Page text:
OKLAHOMA CITY (KFOR) – It’s been nearly 10 days since election day, and now we’re getting a closer look on how Oklahomans voted. The state reported a massive increase in absentee ballots but we’re finding out not all those votes ended up counting.
“In Oklahoma, it’s pretty easy. Every now and then I see people saying, ‘Gosh, it’s so hard.’ And I’m like, ‘For it being so hard, a lot of people sure figured out how to do it right,’” said Paul Ziriax, Oklahoma State Election Board Secretary.
The Oklahoma State Election Board gave insight on why some voters’ ballots were rejected.
“In Oklahoma, every legally cast absentee ballot was counted and those were tabulated on election night,” Xiriax said.
But not all absentee ballots were cast legally.
On an absentee ballot rejection report from the State Election Board, you can see over 4,700 absentee ballots had to be thrown out. Nearly 1,500 of them were either not notarized or did not have a photocopy of the voter’s ID attached.
State Election Board officials told KFOR that absentee data is still coming in from some counties, so these numbers could increase.
“Even though the numbers are relatively small, there were that many people whose vote didn’t count,” said Jan Largent, League of Women Voters of Oklahoma. “We have been advocating for a while to do away with the notary requirement, where a voter could sign under penalty of perjury. That is an option in other states and, as we know, voter fraud is rare.”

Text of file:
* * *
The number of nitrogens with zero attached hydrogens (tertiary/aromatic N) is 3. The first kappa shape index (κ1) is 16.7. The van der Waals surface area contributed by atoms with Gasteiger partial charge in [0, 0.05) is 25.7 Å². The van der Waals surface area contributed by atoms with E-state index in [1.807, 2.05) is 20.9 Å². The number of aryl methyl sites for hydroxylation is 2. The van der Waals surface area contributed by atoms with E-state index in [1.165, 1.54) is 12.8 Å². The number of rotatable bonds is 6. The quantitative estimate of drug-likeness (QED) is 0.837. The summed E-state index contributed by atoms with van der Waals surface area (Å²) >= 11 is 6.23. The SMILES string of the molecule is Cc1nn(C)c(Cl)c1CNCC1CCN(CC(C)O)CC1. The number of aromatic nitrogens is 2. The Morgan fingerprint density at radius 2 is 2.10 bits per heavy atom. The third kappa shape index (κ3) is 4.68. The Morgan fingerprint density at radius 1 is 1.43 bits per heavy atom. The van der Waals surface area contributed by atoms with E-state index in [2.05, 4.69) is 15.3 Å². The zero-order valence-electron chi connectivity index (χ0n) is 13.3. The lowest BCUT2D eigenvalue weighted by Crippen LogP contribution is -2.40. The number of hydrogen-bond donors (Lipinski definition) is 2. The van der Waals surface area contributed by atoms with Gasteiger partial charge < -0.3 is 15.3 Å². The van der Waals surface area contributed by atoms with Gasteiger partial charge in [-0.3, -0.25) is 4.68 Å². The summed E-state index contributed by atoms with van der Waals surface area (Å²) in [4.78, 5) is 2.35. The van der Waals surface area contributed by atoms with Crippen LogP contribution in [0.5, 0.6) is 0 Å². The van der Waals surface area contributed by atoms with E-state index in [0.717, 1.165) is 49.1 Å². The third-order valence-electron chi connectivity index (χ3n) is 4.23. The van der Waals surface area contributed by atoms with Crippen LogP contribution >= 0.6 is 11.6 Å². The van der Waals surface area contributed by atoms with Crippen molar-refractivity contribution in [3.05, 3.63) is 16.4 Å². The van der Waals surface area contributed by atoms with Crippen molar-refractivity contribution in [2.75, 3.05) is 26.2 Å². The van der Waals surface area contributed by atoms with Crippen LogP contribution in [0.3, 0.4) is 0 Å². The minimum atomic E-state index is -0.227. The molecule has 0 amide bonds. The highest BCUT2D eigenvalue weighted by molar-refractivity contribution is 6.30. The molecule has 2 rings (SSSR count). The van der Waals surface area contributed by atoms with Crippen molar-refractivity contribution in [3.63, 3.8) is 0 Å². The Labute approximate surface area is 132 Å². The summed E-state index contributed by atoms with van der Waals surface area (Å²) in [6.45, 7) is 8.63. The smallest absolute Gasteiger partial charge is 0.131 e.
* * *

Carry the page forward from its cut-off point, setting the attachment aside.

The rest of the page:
Largent says the group hopes to make voting easier in future elections, such as doing away with showing your ID to turn your absentee ballot in.
“If that rule went away then we could have things like ballot boxes at our election boards,” Largent said.
Largent also says then a relative could drop off your ballot if you are unable to do so yourself.
But the state election board says the rules currently in place for absentee ballots worked.
“We have very good instructions that were included. I think what we’re gonna see at the end of the day is overwhelmingly the vast, vast majority of absentee ballots that were submitted got counted. And the ones that didn’t were because of major defects like not including an ID or some other form of verification,” Xiriax said.
“Voters shouldn’t have to jump through hoops to vote,” Largent said.
State Election Board officials say about 90 percent of the absentee ballot rejection information has come in from across the state. They hope to have the rest of the data in within the next week.
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